- If the matter remains unresolved, the
student may submit a written
complaint to the Associate Dean for Academic Programs, 120 Schaeffer
Hall (335-2633). The associate dean will attempt to resolve the
complaint and, if necessary, may convene a special committee to
recommend appropriate action. In any event, the associate dean will
respond to the student in writing regarding the disposition of the
complaint. For any complaint that cannot be resolved through the
mechanisms described above, please refer to the College’s Student
Academic Handbook for further information.
A student suspected of
plagiarism or cheating must inform the student in writing as soon as
possible after the incident has been observed or discovered. Instructors who detect cheating or plagiarism
may decide, in consultation with the departmental executive officer, to
reduce the student's grade on the assignment or the course, even to
assign an F. The instructor writes an account of the chronology of the
plagiarism or cheating incident for the DEO (Associate Chair), who
sends an endorsement of the written report of the case to the Associate
Dean for Academic Programs, CLAS.
A copy of the report will be
sent to the student.
The College guideline is that one semester
hour of credit is the equivalent of approximately three hours of work
(class time + out-of-class preparation) each week over the course of a
whole semester. In a typical lecture/discussion course, each hour of
class normally entails at least two hours of outside preparation for
the average student (e.g., in a three-credit-hour lecture course,
standard out-of-class preparation is six hours per week). This standard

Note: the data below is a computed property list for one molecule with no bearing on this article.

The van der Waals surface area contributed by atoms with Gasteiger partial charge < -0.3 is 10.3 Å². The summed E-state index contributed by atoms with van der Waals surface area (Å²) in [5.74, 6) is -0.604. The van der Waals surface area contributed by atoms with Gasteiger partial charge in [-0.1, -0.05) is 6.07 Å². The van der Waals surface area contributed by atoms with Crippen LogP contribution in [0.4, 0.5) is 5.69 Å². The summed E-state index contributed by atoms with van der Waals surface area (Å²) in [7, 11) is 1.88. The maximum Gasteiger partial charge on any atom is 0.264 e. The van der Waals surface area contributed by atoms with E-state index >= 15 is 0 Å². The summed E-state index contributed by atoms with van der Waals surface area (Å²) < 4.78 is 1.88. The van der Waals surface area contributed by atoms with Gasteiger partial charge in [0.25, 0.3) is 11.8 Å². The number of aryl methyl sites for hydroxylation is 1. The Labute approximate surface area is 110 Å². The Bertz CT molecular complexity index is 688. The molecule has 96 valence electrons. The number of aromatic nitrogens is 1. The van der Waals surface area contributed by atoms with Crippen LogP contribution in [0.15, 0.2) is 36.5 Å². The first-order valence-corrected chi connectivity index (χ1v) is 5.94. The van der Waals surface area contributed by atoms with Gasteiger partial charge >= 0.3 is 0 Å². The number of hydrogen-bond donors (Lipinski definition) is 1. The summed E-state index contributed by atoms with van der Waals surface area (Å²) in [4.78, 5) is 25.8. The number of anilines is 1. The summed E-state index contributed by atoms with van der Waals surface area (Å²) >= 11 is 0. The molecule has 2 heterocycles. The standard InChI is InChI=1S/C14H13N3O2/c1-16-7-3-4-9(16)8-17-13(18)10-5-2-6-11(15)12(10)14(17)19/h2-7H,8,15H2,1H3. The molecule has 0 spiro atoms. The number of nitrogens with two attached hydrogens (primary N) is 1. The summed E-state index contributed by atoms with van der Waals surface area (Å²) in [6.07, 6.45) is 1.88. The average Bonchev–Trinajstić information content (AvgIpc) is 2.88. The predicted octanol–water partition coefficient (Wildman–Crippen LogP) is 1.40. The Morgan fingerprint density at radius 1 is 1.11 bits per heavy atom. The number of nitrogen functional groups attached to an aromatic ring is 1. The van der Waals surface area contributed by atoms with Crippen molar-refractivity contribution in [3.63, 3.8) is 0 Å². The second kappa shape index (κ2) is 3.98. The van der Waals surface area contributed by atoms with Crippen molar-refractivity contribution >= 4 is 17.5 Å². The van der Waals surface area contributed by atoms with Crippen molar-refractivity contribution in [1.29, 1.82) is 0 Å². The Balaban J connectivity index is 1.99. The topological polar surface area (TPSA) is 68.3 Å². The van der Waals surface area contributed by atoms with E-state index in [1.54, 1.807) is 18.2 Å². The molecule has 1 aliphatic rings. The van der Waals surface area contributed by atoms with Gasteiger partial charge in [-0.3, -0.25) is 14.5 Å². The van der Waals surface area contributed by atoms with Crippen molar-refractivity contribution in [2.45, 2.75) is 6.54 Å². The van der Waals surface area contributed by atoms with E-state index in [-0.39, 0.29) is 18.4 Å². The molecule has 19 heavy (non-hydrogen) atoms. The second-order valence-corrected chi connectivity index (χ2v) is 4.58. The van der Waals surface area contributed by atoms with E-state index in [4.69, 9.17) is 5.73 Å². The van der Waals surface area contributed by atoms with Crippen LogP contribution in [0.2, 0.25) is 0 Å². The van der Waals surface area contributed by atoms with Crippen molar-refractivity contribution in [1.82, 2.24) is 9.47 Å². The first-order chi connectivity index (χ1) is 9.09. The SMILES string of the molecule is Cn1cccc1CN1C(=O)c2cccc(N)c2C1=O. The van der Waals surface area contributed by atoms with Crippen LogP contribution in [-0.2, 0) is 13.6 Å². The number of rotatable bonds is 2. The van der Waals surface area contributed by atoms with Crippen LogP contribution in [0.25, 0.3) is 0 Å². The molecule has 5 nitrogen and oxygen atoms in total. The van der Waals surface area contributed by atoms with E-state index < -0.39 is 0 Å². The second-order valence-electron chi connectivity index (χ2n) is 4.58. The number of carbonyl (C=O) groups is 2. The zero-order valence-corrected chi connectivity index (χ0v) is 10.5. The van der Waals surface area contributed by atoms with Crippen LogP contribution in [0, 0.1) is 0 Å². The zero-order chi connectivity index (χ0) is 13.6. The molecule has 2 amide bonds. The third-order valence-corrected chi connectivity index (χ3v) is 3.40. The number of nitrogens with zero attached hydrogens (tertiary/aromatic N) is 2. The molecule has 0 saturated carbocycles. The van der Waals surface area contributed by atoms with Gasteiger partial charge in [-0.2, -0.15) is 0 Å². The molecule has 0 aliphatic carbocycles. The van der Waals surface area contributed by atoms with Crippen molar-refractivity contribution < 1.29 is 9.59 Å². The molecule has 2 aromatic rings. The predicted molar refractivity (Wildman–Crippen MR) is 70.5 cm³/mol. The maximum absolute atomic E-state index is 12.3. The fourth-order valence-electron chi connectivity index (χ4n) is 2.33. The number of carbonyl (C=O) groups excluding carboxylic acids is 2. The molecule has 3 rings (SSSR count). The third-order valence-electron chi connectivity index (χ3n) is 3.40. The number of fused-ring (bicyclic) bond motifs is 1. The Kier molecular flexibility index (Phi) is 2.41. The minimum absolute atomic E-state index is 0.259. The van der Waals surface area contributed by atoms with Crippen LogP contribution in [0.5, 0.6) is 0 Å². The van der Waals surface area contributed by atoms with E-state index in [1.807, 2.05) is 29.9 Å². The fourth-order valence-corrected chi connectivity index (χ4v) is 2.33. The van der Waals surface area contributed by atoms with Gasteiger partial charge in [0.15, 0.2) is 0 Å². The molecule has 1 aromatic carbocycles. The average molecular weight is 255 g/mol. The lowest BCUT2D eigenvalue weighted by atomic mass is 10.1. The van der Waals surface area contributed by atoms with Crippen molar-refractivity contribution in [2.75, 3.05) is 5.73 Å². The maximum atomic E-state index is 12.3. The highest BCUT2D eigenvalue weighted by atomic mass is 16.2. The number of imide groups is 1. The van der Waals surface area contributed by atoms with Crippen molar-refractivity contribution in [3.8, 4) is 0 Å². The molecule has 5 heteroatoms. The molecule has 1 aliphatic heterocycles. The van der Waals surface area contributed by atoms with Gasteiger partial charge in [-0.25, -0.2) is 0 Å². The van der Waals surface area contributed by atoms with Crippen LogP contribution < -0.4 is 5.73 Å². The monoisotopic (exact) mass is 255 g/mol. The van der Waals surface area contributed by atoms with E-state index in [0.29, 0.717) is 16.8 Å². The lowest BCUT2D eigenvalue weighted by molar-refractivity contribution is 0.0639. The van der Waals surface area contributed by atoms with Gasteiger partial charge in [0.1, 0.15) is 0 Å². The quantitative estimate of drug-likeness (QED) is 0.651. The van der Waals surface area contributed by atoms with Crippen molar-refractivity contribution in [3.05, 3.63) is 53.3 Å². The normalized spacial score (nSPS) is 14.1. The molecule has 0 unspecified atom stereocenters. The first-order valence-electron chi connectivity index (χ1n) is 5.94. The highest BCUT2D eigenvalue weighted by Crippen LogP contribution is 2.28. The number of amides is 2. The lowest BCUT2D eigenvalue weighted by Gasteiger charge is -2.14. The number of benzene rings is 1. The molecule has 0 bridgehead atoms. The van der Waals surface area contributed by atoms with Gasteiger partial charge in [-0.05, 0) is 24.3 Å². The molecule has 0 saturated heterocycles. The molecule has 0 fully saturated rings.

is the basis on which the Registrar's Office assigns hours of
University credit for courses.
STUDENT RIGHTS AND
- The College's
Educational Policy Committee suggests that syllabi include a section on
student rights and responsibilities. They suggest the following:
- "All students
in the College have specific rights and responsibilities. You have the
right to adjudication of any complaints you have about classroom
activities or instructor actions. Information on these procedures is
available in the Schedule of Courses and on-line in the College's
Student Academic Handbook (http://www.clas.uiowa.edu/students/academic_handbook/).
You also have the right to expect a classroom environment that enables
you to learn, including modifications if you have a disability."
responsibilities to this class-and to your education as a whole-include
and participation. (Here an instructor could put specific information
on his/her or the department's attendance policy.) You are also
expected to be honest and honorable in your fulfillment of assignments
and in test-taking situations (the College's policy on plagiarism and
cheating is on-line in the College's Student Academic Handbook http://www.clas.uiowa.edu/students/academic_handbook/).
You have a responsibility to the rest of the class-and to the
instructor-to help create a classroom environment where all may learn.
At the most basic level, this means that you will respect the other
members of the class and the instructor, and treat them with the
courtesy you hope to receive in turn."
- This course is given by the College of Liberal Arts and
Sciences. This means that class policies on matters such as
requirements, grading, and sanctions for academic dishonesty are
governed by the College of Liberal Arts and
Students wishing to add or drop this course after the official deadline
must receive the approval of the Dean of the College of Liberal
Arts and Sciences . Details of the University policy of cross
enrollments may be found at: